- Other ideas: let them knead and shape bread or pizza dough, brush things with oil or melted butter, wipe down the counter with a rag, help you thread things onto skewers to make kabobs, etc
As they start to gain confidence and get more comfortable in the kitchen, try these tasks:
- Peel – Give them a vegetable peeler and show them how to peel carrots and potatoes. They can also practice peeling hard boiled eggs.
- Chop – Get a kid-safe knife and let them practice cutting soft vegetables like mushrooms, zucchini, cooked potatoes, peppers and fruits like strawberries and bananas.
- Crack – Let them practice cracking eggs and then washing their hands
- Use – Help them use a hand mixer, lemon squeezer, can opener or box grater
- Clean – Have them sweep or vacuum after cooking, let them wash dishes and load the dishwasher and practice spraying and wiping down the counter
- Let them start chopping harder fruits and veggies
- Let them stir things in a hot pan on the stove and use a griddle
- Practice reading, math, etc when following recipes
I hear from a lot of parents that their own knife skills are not the greatest and they’re worried about kids cutting themselves in the kitchen. The best tip I can give you is to improve your own skills. There are tons of basic knife skills videos out there that can help you learn the basics and then just practice, practice, practice! Share the basics with the kids. Get them a safe knife to learn with. Show them where to put their fingers etc. This video may be helpful: Basic Knife Skills.
Another safety worry is eating batter or dough once raw eggs have been added. If this is something you’re worried about, try making a pre-egg tasting ritual so they can satisfy their tasting desire or doing some vegan baking with flax eggs.
If you’re worried about them touching raw meat, just let them! Watch them carefully, remind them often about the importance of handwashing and set a good example by frequently washing their hands. Maybe you could make up a fun cooking handwash song to get them excited about washing hands. You could also have them wear gloves and take them off immediately after handling the meat. And if they really can’t seem to stop putting EVERYTHING in their mouth, then just wait until they’re a little older for the raw meat aspect of cooking!
Handling Multiple Kids
If you have two (or more) kids of helping age, it’s likely easiest to start with one at a time. Set up a special activity for the other(s) – maybe a new coloring book or playdough. Let them sit at the kitchen counter or table so they don’t feel like they’re missing out and be sure to let them know when they will get a turn. If they’re older, help them put your cooking date on the calendar and let them spend the time planning their own recipe etc.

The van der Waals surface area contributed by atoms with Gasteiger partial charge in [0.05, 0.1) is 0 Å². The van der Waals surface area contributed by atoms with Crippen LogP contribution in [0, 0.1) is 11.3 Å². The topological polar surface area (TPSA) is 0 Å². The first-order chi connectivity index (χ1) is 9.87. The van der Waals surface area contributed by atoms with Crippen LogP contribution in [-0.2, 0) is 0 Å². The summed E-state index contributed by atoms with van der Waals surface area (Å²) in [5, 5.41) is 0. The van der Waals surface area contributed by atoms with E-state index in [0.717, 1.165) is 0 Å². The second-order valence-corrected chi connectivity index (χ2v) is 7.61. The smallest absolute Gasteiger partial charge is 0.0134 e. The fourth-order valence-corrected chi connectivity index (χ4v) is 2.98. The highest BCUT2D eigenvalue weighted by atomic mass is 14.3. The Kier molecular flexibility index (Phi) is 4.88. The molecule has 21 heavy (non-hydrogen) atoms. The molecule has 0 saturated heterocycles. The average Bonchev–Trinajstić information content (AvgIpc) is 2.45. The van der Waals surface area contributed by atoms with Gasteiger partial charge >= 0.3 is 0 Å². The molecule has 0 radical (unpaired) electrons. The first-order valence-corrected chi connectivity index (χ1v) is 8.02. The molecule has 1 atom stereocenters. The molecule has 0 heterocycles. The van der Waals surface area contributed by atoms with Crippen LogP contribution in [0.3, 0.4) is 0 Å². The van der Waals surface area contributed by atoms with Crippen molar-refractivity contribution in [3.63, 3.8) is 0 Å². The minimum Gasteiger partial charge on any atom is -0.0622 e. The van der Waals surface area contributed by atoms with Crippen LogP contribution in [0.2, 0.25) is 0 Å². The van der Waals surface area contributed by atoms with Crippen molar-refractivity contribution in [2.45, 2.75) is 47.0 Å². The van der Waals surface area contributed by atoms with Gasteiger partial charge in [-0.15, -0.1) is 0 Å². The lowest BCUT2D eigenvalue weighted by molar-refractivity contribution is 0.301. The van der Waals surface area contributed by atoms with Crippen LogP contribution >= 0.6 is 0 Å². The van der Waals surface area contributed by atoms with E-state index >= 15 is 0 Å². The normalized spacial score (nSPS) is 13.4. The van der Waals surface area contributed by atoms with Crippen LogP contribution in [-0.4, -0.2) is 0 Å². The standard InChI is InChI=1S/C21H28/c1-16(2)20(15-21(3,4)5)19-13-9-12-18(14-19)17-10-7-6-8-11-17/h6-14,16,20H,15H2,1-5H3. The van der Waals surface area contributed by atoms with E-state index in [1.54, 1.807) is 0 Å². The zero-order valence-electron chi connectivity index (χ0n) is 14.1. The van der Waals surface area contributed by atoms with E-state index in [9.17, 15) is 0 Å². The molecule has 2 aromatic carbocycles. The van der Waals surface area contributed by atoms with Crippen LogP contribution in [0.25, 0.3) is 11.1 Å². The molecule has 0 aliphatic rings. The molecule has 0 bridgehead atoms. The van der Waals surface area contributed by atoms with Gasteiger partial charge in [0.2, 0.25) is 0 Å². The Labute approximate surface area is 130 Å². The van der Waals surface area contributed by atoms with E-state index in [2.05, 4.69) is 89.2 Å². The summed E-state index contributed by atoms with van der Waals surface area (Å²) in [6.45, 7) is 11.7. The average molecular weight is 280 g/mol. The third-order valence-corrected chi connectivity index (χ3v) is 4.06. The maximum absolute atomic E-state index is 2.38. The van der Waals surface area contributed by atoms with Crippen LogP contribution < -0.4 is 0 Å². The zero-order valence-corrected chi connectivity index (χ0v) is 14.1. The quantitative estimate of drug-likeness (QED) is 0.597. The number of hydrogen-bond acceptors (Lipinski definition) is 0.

If you need to entertain a baby who needs to be entertained so an older kiddo can help – set the baby up on the floor – give them pots and pans, Tupperware, silverware etc and let them make a mess and bang away. If they’re crawling, buy a popup play yard to keep them in a contained space or put them in a carrier or sling. If you’re new to bringing kids into the kitchen, really try to maximize nap time or another time when you have someone else to watch the baby to minimize your stress level and so that the older one can have your full attention.
Limited Kitchen Space
If you don’t have much counter space, buy a kid-sized folding table or tray table that you can pull out to extend your counter space. Consider looking at smaller options than the traditional learning tower. There are plenty out there that take up less space and some that fold up! A folding step stool is another option if they’re a little older.
Also, think beyond the counter. When my kids were little and couldn’t reach high enough to add stuff to the food processor from the learning tower, I would just put the whole food processor on the ground. You could also use the kitchen table!
Beginner Recipes for Kids
For many people, not knowing what recipes to start with is the biggest hurdle. Maybe you’re not the best cook to start with or aren’t super confident in your skills. Maybe your kids want to make cookies but you’re not a baker.
The good news is there are tons of recipes out there that are very forgiving. They’ll still turn out great even if measurements aren’t exact.
Here are some ideas. Pick one and then head to Google or Pinterest to find a recipe that sounds good to you!
- Banana muffins/banana bread
- Baked oatmeal
- Spaghetti/baked ziti
- Baked pancake
- Egg cups/ Omelet or Frittata
- Rice Krispy treats
- Roasted vegetables
- Scrambled eggs
- Stir Fry
- Oatmeal/overnight oats
- Mac and cheese
In addition, almost all the veggie-packed baked goods on my blog are very kid-friendly. The recipes are forgiving and it’ll be ok if some of the ingredients spill onto the counter or don’t make it into the pan.
Here are all of my Kid-Friendly Baking Recipes.
Kitchen Tools for Kids
While it’s certainly not necessary to buy all new kitchen equipment when you start cooking with kids, it can be fun! Kids enjoy having their own special stuff. Don’t feel like you need to buy it all at once. Most kitchen items are relatively inexpensive and make great additions to birthday presents, stocking stuffers etc!
Here are all of my favorite kitchen tools for kids.
Lack of Interest
If you’re excited to get into the kitchen with your kids but you kids are less than enthusiastic, try one of these tips:
- Film a fast-motion video – my kids always get a kick out of watching themselves do anything at a super-fast speed
- Record them making a cooking show – set up your phone to record and let them go to town pretending their the star of their very own cooking show
- Show them videos of other kids cooking – you can find videos of my kids cooking here from a very young age!
- Watch cooking shows on TV
- Sign them up for a cooking class – in person or online!
- Let them choose the recipe and be completely in charge
- Let them create their own recipe even if it sounds gross – some kids need to ease into it and get comfortable doing things their own way before they’re willing to follow directions and make a real recipe.
The Success is in the Mess
Remember that hands-on experience is the most effective way to teach kids. Just like adults, they get better with practice. Don’t let the fear of mess or mistakes cause missed opportunities.
And remember, cooking affords so many opportunities to young kids. Everything from building confidence to practicings math, science and reading to setting them up to succeed independently later in life. So grab your kiddos and head to the kitchen. I can’t wait to hear about all of your cooking adventures!